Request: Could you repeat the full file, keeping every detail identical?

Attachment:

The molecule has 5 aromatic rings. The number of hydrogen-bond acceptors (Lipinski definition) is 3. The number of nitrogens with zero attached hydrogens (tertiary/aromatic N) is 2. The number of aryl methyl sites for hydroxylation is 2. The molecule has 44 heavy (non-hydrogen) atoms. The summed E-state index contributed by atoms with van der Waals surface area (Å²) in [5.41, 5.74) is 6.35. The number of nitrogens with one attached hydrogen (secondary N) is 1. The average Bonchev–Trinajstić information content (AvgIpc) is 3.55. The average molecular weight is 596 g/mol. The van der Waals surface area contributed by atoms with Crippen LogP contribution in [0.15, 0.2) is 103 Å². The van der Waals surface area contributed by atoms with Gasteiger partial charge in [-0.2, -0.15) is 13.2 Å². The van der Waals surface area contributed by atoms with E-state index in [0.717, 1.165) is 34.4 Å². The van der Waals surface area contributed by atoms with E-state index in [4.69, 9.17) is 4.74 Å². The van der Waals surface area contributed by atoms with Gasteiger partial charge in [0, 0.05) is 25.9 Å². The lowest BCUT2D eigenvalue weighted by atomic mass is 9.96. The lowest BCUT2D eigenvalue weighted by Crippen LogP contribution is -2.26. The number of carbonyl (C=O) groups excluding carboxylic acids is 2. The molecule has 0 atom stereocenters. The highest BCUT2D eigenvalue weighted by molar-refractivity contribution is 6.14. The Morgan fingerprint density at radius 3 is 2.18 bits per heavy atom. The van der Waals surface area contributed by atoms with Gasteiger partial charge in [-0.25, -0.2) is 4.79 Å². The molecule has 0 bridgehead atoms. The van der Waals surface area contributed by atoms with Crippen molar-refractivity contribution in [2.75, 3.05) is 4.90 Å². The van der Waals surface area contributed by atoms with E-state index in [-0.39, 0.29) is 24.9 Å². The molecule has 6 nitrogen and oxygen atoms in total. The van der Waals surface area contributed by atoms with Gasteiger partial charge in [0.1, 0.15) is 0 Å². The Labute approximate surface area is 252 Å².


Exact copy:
The molecule has 5 aromatic rings. The number of hydrogen-bond acceptors (Lipinski definition) is 3. The number of nitrogens with zero attached hydrogens (tertiary/aromatic N) is 2. The number of aryl methyl sites for hydroxylation is 2. The molecule has 44 heavy (non-hydrogen) atoms. The summed E-state index contributed by atoms with van der Waals surface area (Å²) in [5.41, 5.74) is 6.35. The number of nitrogens with one attached hydrogen (secondary N) is 1. The average Bonchev–Trinajstić information content (AvgIpc) is 3.55. The average molecular weight is 596 g/mol. The van der Waals surface area contributed by atoms with Crippen LogP contribution in [0.15, 0.2) is 103 Å². The van der Waals surface area contributed by atoms with Gasteiger partial charge in [-0.2, -0.15) is 13.2 Å². The van der Waals surface area contributed by atoms with E-state index in [0.717, 1.165) is 34.4 Å². The van der Waals surface area contributed by atoms with E-state index in [4.69, 9.17) is 4.74 Å². The van der Waals surface area contributed by atoms with Gasteiger partial charge in [0, 0.05) is 25.9 Å². The lowest BCUT2D eigenvalue weighted by atomic mass is 9.96. The lowest BCUT2D eigenvalue weighted by Crippen LogP contribution is -2.26. The number of carbonyl (C=O) groups excluding carboxylic acids is 2. The molecule has 0 atom stereocenters. The highest BCUT2D eigenvalue weighted by molar-refractivity contribution is 6.14. The Morgan fingerprint density at radius 3 is 2.18 bits per heavy atom. The van der Waals surface area contributed by atoms with Gasteiger partial charge in [-0.25, -0.2) is 4.79 Å². The molecule has 0 bridgehead atoms. The van der Waals surface area contributed by atoms with Crippen molar-refractivity contribution in [2.75, 3.05) is 4.90 Å². The van der Waals surface area contributed by atoms with E-state index in [-0.39, 0.29) is 24.9 Å². The molecule has 6 nitrogen and oxygen atoms in total. The van der Waals surface area contributed by atoms with Gasteiger partial charge in [0.1, 0.15) is 0 Å². The Labute approximate surface area is 252 Å².